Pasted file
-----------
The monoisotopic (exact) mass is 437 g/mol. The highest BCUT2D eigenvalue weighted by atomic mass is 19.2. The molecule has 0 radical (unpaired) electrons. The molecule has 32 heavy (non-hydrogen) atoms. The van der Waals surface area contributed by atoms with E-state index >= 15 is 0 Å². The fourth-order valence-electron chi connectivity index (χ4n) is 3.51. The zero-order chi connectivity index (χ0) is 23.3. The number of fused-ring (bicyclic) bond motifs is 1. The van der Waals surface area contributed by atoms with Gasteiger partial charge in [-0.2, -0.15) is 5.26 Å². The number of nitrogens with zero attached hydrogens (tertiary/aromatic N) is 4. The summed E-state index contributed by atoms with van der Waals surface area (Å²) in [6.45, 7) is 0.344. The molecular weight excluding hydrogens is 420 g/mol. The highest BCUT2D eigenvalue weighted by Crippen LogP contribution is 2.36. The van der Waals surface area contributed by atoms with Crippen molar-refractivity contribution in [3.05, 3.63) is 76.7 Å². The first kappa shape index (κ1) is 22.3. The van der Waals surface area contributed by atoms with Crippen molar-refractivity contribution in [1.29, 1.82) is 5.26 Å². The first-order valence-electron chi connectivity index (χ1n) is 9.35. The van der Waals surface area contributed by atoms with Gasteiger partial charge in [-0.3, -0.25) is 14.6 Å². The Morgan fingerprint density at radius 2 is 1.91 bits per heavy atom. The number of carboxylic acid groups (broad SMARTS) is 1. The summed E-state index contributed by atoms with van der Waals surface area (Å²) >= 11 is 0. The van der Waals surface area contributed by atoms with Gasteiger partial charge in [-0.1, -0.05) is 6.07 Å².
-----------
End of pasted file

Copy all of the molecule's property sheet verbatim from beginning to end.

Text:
The monoisotopic (exact) mass is 437 g/mol. The highest BCUT2D eigenvalue weighted by atomic mass is 19.2. The molecule has 0 radical (unpaired) electrons. The molecule has 32 heavy (non-hydrogen) atoms. The van der Waals surface area contributed by atoms with E-state index >= 15 is 0 Å². The fourth-order valence-electron chi connectivity index (χ4n) is 3.51. The zero-order chi connectivity index (χ0) is 23.3. The number of fused-ring (bicyclic) bond motifs is 1. The van der Waals surface area contributed by atoms with Gasteiger partial charge in [-0.2, -0.15) is 5.26 Å². The number of nitrogens with zero attached hydrogens (tertiary/aromatic N) is 4. The summed E-state index contributed by atoms with van der Waals surface area (Å²) in [6.45, 7) is 0.344. The molecular weight excluding hydrogens is 420 g/mol. The highest BCUT2D eigenvalue weighted by Crippen LogP contribution is 2.36. The van der Waals surface area contributed by atoms with Crippen molar-refractivity contribution in [3.05, 3.63) is 76.7 Å². The first kappa shape index (κ1) is 22.3. The van der Waals surface area contributed by atoms with Crippen molar-refractivity contribution in [1.29, 1.82) is 5.26 Å². The first-order valence-electron chi connectivity index (χ1n) is 9.35. The van der Waals surface area contributed by atoms with Gasteiger partial charge in [-0.3, -0.25) is 14.6 Å². The Morgan fingerprint density at radius 2 is 1.91 bits per heavy atom. The number of carboxylic acid groups (broad SMARTS) is 1. The summed E-state index contributed by atoms with van der Waals surface area (Å²) >= 11 is 0. The van der Waals surface area contributed by atoms with Gasteiger partial charge in [-0.1, -0.05) is 6.07 Å².